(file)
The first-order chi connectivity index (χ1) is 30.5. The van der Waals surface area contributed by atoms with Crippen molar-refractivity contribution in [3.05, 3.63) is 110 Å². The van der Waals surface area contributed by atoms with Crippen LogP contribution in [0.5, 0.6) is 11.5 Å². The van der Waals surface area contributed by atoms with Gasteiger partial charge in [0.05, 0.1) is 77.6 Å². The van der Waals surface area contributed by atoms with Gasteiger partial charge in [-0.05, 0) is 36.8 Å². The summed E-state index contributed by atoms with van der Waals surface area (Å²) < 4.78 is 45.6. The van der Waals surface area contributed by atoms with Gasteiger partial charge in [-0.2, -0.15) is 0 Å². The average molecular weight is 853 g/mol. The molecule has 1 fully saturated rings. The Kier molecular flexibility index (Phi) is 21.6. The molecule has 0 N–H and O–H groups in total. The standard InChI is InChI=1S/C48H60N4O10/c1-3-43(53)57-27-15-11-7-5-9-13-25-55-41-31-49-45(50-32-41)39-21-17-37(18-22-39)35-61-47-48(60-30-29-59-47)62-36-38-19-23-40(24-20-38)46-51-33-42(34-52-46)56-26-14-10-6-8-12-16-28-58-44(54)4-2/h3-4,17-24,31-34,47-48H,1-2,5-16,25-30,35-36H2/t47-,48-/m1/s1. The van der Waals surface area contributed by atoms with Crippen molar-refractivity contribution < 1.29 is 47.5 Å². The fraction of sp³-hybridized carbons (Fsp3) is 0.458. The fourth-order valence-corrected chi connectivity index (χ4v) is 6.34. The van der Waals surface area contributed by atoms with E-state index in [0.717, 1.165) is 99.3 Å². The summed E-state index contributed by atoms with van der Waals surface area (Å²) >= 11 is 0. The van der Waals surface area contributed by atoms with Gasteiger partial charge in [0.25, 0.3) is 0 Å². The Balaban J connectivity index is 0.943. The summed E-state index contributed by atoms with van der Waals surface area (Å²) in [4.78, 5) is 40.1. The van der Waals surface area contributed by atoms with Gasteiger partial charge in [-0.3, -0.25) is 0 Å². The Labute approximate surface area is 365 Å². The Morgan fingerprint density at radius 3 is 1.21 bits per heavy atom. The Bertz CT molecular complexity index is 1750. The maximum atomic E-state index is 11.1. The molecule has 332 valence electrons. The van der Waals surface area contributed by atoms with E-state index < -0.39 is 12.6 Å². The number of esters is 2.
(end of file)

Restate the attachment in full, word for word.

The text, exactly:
The first-order chi connectivity index (χ1) is 30.5. The van der Waals surface area contributed by atoms with Crippen molar-refractivity contribution in [3.05, 3.63) is 110 Å². The van der Waals surface area contributed by atoms with Crippen LogP contribution in [0.5, 0.6) is 11.5 Å². The van der Waals surface area contributed by atoms with Gasteiger partial charge in [0.05, 0.1) is 77.6 Å². The van der Waals surface area contributed by atoms with Gasteiger partial charge in [-0.05, 0) is 36.8 Å². The summed E-state index contributed by atoms with van der Waals surface area (Å²) < 4.78 is 45.6. The van der Waals surface area contributed by atoms with Gasteiger partial charge in [-0.2, -0.15) is 0 Å². The average molecular weight is 853 g/mol. The molecule has 1 fully saturated rings. The Kier molecular flexibility index (Phi) is 21.6. The molecule has 0 N–H and O–H groups in total. The standard InChI is InChI=1S/C48H60N4O10/c1-3-43(53)57-27-15-11-7-5-9-13-25-55-41-31-49-45(50-32-41)39-21-17-37(18-22-39)35-61-47-48(60-30-29-59-47)62-36-38-19-23-40(24-20-38)46-51-33-42(34-52-46)56-26-14-10-6-8-12-16-28-58-44(54)4-2/h3-4,17-24,31-34,47-48H,1-2,5-16,25-30,35-36H2/t47-,48-/m1/s1. The van der Waals surface area contributed by atoms with Crippen molar-refractivity contribution < 1.29 is 47.5 Å². The fraction of sp³-hybridized carbons (Fsp3) is 0.458. The fourth-order valence-corrected chi connectivity index (χ4v) is 6.34. The van der Waals surface area contributed by atoms with E-state index in [0.717, 1.165) is 99.3 Å². The summed E-state index contributed by atoms with van der Waals surface area (Å²) >= 11 is 0. The van der Waals surface area contributed by atoms with Gasteiger partial charge in [0.25, 0.3) is 0 Å². The Balaban J connectivity index is 0.943. The summed E-state index contributed by atoms with van der Waals surface area (Å²) in [4.78, 5) is 40.1. The van der Waals surface area contributed by atoms with Gasteiger partial charge in [-0.3, -0.25) is 0 Å². The Labute approximate surface area is 365 Å². The Morgan fingerprint density at radius 3 is 1.21 bits per heavy atom. The Bertz CT molecular complexity index is 1750. The maximum atomic E-state index is 11.1. The molecule has 332 valence electrons. The van der Waals surface area contributed by atoms with E-state index < -0.39 is 12.6 Å². The number of esters is 2.